BARNES: Do you think they treated at Pickering fairly, Democrats did?

KONDRACKE: No, I don't, no.

Down: the Immigration and Naturalization Service

KONDRACKE: Down, the Immigration and Naturalization Service. The beleaguered agency has big-time egg on its face after issuing student visas to two September 11 hijackers. The paper rat – work arrived at a Florida flight school just this week, after a six-month delay.

BARNES: I like that, big-time egg. Big-time egg. Look, as bad as this looks, and this looks pretty bad, it's not quite that bad. In other words, the approval of the student visas for these two guys, Mohammed Atta and the other guy, whose name I can't pronounce, was before September 11, and then I guess a, a, a, a, a vendor at a computer sort of coughed this thing out months later and, and it gets out there.

But it shows at the very least that at the INS, they have a bureaucratic mess at best, and it's probably a lot worse than that. You know my solution? Rudy Giuliani. (UNINTELLIGIBLE) Bush go hire him and say, Give up those $100,000 speeches, take over INS for six months and change it, I'll back you 100 percent.

KONDRACKE: Ah, good idea.

Now, meanwhile, the Democrats and some Republicans want Tom Ridge, the homeland security director, to testify about this and other stuff before congressional committees. Here's Tom Daschle making the case.


U.S. SENATOR TOM DASCHLE (D), MAJORITY LEADER: I think Mr. Ridge needs to come to the Congress to testify, to explain why this money wasn't required last December, why things like this are going on. We can't feel secure so long as mistakes of this magnitude are happening.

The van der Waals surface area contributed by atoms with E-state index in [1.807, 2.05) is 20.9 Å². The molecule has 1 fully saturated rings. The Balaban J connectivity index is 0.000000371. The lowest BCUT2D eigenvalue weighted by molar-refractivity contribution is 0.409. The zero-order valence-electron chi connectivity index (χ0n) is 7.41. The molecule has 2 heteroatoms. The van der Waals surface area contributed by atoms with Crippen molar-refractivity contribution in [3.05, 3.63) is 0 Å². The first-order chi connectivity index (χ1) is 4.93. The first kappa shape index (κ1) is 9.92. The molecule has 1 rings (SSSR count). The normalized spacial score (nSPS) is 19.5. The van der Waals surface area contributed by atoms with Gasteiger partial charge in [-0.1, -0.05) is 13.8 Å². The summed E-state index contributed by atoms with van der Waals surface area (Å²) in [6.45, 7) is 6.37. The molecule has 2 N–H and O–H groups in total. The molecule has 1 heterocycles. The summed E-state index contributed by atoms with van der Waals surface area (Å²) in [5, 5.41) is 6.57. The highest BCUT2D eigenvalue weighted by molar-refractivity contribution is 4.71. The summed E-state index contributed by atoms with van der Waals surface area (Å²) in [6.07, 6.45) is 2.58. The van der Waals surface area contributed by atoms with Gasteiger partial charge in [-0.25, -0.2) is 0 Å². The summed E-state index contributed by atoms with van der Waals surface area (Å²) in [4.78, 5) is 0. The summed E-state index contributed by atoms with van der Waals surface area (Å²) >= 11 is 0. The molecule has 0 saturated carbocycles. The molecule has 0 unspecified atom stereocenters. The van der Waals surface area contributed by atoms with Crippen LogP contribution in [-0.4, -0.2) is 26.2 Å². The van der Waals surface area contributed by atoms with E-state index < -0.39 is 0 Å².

KONDRACKE: Now, Bush, for reasons of executive prerogative, doesn't want to let Ridge, who he claims is a presidential adviser, to testify. I think Ridge ought to testify, just in order to enlist Congress in a job that he's got a difficult job that he's got...

BARNES: Right.

KONDRACKE: ... trying to organize these various agencies...

BARNES: Right.

KONDRACKE: ... that he got to run.



BARNES: Tom Daschle doesn't want to be enlisted. He wants to beat up on him...


BARNES: ... not get him to look. Tom Ridge goes on the Hill all the time privately and briefs all these guys. If Tom Daschle wants to know anything, his phone call will be answered by Tom Ridge, un, unlike our phone calls. But his'll be answered.

KONDRACKE: It's – it's...

Down: President Robert Mugabe of Zimbabwe 

BARNES: All right. Down, President Robert Mugabe of Zimbabwe.  Mugabe faces international scorn and the threat of sanctions after claiming victory in an election marred by violence and intimidation that most observers reject...

KONDRACKE: Yes, but...

BARNES: ... including me.